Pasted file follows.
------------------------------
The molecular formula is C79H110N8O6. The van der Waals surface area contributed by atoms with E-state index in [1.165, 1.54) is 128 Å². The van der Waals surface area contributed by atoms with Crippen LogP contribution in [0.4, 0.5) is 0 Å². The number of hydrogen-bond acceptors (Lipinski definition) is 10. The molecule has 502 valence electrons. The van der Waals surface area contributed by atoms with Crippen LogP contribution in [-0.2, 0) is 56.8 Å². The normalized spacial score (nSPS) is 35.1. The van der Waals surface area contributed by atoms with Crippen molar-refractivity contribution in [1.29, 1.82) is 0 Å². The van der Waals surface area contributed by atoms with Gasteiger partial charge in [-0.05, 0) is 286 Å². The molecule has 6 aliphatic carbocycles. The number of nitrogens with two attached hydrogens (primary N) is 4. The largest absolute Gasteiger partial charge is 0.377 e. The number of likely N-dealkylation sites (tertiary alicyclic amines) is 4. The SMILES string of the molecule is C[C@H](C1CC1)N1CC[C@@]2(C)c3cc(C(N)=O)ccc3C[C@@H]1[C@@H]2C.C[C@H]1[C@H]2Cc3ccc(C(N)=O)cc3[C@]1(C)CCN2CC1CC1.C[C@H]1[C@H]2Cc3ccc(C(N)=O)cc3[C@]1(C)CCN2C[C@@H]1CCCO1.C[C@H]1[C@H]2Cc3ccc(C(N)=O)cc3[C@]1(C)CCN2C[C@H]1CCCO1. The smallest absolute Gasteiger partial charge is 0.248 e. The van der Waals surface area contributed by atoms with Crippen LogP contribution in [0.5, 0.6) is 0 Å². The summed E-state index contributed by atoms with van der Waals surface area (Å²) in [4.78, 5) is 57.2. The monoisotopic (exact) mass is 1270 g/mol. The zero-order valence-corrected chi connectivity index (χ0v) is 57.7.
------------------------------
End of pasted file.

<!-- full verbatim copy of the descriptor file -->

The molecular formula is C79H110N8O6. The van der Waals surface area contributed by atoms with E-state index in [1.165, 1.54) is 128 Å². The van der Waals surface area contributed by atoms with Crippen LogP contribution in [0.4, 0.5) is 0 Å². The number of hydrogen-bond acceptors (Lipinski definition) is 10. The molecule has 502 valence electrons. The van der Waals surface area contributed by atoms with Crippen LogP contribution in [-0.2, 0) is 56.8 Å². The normalized spacial score (nSPS) is 35.1. The van der Waals surface area contributed by atoms with Crippen molar-refractivity contribution in [1.29, 1.82) is 0 Å². The van der Waals surface area contributed by atoms with Gasteiger partial charge in [-0.05, 0) is 286 Å². The molecule has 6 aliphatic carbocycles. The number of nitrogens with two attached hydrogens (primary N) is 4. The largest absolute Gasteiger partial charge is 0.377 e. The number of likely N-dealkylation sites (tertiary alicyclic amines) is 4. The SMILES string of the molecule is C[C@H](C1CC1)N1CC[C@@]2(C)c3cc(C(N)=O)ccc3C[C@@H]1[C@@H]2C.C[C@H]1[C@H]2Cc3ccc(C(N)=O)cc3[C@]1(C)CCN2CC1CC1.C[C@H]1[C@H]2Cc3ccc(C(N)=O)cc3[C@]1(C)CCN2C[C@@H]1CCCO1.C[C@H]1[C@H]2Cc3ccc(C(N)=O)cc3[C@]1(C)CCN2C[C@H]1CCCO1. The smallest absolute Gasteiger partial charge is 0.248 e. The van der Waals surface area contributed by atoms with Crippen LogP contribution in [0.5, 0.6) is 0 Å². The summed E-state index contributed by atoms with van der Waals surface area (Å²) in [4.78, 5) is 57.2. The monoisotopic (exact) mass is 1270 g/mol. The zero-order valence-corrected chi connectivity index (χ0v) is 57.7.